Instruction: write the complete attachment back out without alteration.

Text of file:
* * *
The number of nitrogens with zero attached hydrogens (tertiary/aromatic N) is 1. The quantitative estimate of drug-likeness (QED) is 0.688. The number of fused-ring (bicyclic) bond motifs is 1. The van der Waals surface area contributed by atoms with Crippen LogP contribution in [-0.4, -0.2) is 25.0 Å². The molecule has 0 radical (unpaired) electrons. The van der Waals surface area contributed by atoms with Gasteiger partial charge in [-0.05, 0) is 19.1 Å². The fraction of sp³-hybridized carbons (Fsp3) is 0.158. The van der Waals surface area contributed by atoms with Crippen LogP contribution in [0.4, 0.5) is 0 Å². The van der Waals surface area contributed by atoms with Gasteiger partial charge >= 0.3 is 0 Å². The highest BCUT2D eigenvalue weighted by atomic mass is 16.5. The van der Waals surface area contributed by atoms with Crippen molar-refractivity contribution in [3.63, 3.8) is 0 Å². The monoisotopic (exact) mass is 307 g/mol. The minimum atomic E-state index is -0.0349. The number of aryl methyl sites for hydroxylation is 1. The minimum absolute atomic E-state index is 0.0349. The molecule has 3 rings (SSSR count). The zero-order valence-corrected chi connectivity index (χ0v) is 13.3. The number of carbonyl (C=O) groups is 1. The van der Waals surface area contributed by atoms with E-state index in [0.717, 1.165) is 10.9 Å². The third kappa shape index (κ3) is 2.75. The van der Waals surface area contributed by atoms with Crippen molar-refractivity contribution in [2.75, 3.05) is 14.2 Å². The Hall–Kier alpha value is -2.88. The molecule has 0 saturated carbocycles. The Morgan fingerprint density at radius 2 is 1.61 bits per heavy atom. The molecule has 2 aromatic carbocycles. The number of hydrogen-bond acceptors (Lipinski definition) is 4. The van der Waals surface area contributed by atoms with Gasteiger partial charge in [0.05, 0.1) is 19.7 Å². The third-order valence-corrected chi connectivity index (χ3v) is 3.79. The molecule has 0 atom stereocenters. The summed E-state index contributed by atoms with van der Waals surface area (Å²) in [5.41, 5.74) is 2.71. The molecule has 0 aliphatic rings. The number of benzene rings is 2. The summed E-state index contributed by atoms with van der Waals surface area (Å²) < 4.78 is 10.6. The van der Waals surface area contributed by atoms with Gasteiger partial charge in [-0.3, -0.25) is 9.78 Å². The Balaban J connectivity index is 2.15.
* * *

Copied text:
The number of nitrogens with zero attached hydrogens (tertiary/aromatic N) is 1. The quantitative estimate of drug-likeness (QED) is 0.688. The number of fused-ring (bicyclic) bond motifs is 1. The van der Waals surface area contributed by atoms with Crippen LogP contribution in [-0.4, -0.2) is 25.0 Å². The molecule has 0 radical (unpaired) electrons. The van der Waals surface area contributed by atoms with Gasteiger partial charge in [-0.05, 0) is 19.1 Å². The fraction of sp³-hybridized carbons (Fsp3) is 0.158. The van der Waals surface area contributed by atoms with Crippen LogP contribution in [0.4, 0.5) is 0 Å². The van der Waals surface area contributed by atoms with Gasteiger partial charge >= 0.3 is 0 Å². The highest BCUT2D eigenvalue weighted by atomic mass is 16.5. The van der Waals surface area contributed by atoms with Crippen molar-refractivity contribution in [3.63, 3.8) is 0 Å². The monoisotopic (exact) mass is 307 g/mol. The minimum atomic E-state index is -0.0349. The number of aryl methyl sites for hydroxylation is 1. The minimum absolute atomic E-state index is 0.0349. The molecule has 3 rings (SSSR count). The zero-order valence-corrected chi connectivity index (χ0v) is 13.3. The number of carbonyl (C=O) groups is 1. The van der Waals surface area contributed by atoms with E-state index in [0.717, 1.165) is 10.9 Å². The third kappa shape index (κ3) is 2.75. The van der Waals surface area contributed by atoms with Crippen molar-refractivity contribution in [2.75, 3.05) is 14.2 Å². The Hall–Kier alpha value is -2.88. The molecule has 0 saturated carbocycles. The Morgan fingerprint density at radius 2 is 1.61 bits per heavy atom. The molecule has 2 aromatic carbocycles. The number of hydrogen-bond acceptors (Lipinski definition) is 4. The van der Waals surface area contributed by atoms with Gasteiger partial charge in [0.05, 0.1) is 19.7 Å². The third-order valence-corrected chi connectivity index (χ3v) is 3.79. The molecule has 0 atom stereocenters. The summed E-state index contributed by atoms with van der Waals surface area (Å²) in [5.41, 5.74) is 2.71. The molecule has 0 aliphatic rings. The number of benzene rings is 2. The summed E-state index contributed by atoms with van der Waals surface area (Å²) < 4.78 is 10.6. The van der Waals surface area contributed by atoms with Gasteiger partial charge in [-0.3, -0.25) is 9.78 Å². The Balaban J connectivity index is 2.15.